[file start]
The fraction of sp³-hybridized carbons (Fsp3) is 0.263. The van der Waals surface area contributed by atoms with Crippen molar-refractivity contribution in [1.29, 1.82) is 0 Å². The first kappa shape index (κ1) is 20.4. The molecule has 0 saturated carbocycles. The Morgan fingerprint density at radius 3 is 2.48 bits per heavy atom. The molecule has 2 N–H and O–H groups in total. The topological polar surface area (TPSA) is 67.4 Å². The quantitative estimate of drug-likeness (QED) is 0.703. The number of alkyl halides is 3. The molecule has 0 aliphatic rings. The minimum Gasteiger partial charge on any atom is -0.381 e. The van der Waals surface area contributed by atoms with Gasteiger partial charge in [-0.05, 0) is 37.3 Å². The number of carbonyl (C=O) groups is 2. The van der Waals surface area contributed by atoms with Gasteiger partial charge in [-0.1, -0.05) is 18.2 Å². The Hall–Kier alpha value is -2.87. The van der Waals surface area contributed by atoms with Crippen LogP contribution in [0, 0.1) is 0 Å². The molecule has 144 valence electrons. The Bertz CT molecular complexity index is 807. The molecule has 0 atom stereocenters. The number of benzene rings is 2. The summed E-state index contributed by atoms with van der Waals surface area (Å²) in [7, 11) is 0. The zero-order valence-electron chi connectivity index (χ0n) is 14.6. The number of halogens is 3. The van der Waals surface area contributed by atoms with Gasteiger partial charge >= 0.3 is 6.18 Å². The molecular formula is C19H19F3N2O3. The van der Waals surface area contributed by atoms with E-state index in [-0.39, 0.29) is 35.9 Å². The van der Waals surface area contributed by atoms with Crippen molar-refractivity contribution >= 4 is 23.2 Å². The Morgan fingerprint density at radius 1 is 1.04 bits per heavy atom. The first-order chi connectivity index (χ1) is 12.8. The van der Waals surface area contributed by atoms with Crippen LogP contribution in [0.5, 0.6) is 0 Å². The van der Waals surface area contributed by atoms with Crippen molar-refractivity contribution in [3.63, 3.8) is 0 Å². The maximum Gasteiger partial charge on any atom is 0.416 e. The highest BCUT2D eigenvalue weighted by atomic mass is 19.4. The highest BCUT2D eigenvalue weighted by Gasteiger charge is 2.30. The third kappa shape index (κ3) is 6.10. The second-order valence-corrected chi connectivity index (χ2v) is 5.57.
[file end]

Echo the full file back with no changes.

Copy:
The fraction of sp³-hybridized carbons (Fsp3) is 0.263. The van der Waals surface area contributed by atoms with Crippen molar-refractivity contribution in [1.29, 1.82) is 0 Å². The first kappa shape index (κ1) is 20.4. The molecule has 0 saturated carbocycles. The Morgan fingerprint density at radius 3 is 2.48 bits per heavy atom. The molecule has 2 N–H and O–H groups in total. The topological polar surface area (TPSA) is 67.4 Å². The quantitative estimate of drug-likeness (QED) is 0.703. The number of alkyl halides is 3. The molecule has 0 aliphatic rings. The minimum Gasteiger partial charge on any atom is -0.381 e. The van der Waals surface area contributed by atoms with Gasteiger partial charge in [-0.05, 0) is 37.3 Å². The number of carbonyl (C=O) groups is 2. The van der Waals surface area contributed by atoms with Gasteiger partial charge in [-0.1, -0.05) is 18.2 Å². The Hall–Kier alpha value is -2.87. The van der Waals surface area contributed by atoms with Crippen LogP contribution in [0, 0.1) is 0 Å². The molecule has 144 valence electrons. The Bertz CT molecular complexity index is 807. The molecule has 0 atom stereocenters. The number of benzene rings is 2. The summed E-state index contributed by atoms with van der Waals surface area (Å²) in [7, 11) is 0. The zero-order valence-electron chi connectivity index (χ0n) is 14.6. The number of halogens is 3. The van der Waals surface area contributed by atoms with Gasteiger partial charge >= 0.3 is 6.18 Å². The molecular formula is C19H19F3N2O3. The van der Waals surface area contributed by atoms with E-state index in [-0.39, 0.29) is 35.9 Å². The van der Waals surface area contributed by atoms with Crippen molar-refractivity contribution >= 4 is 23.2 Å². The Morgan fingerprint density at radius 1 is 1.04 bits per heavy atom. The first-order chi connectivity index (χ1) is 12.8. The van der Waals surface area contributed by atoms with Crippen LogP contribution in [0.5, 0.6) is 0 Å². The van der Waals surface area contributed by atoms with Crippen molar-refractivity contribution in [3.63, 3.8) is 0 Å². The maximum Gasteiger partial charge on any atom is 0.416 e. The highest BCUT2D eigenvalue weighted by atomic mass is 19.4. The highest BCUT2D eigenvalue weighted by Gasteiger charge is 2.30. The third kappa shape index (κ3) is 6.10. The second-order valence-corrected chi connectivity index (χ2v) is 5.57.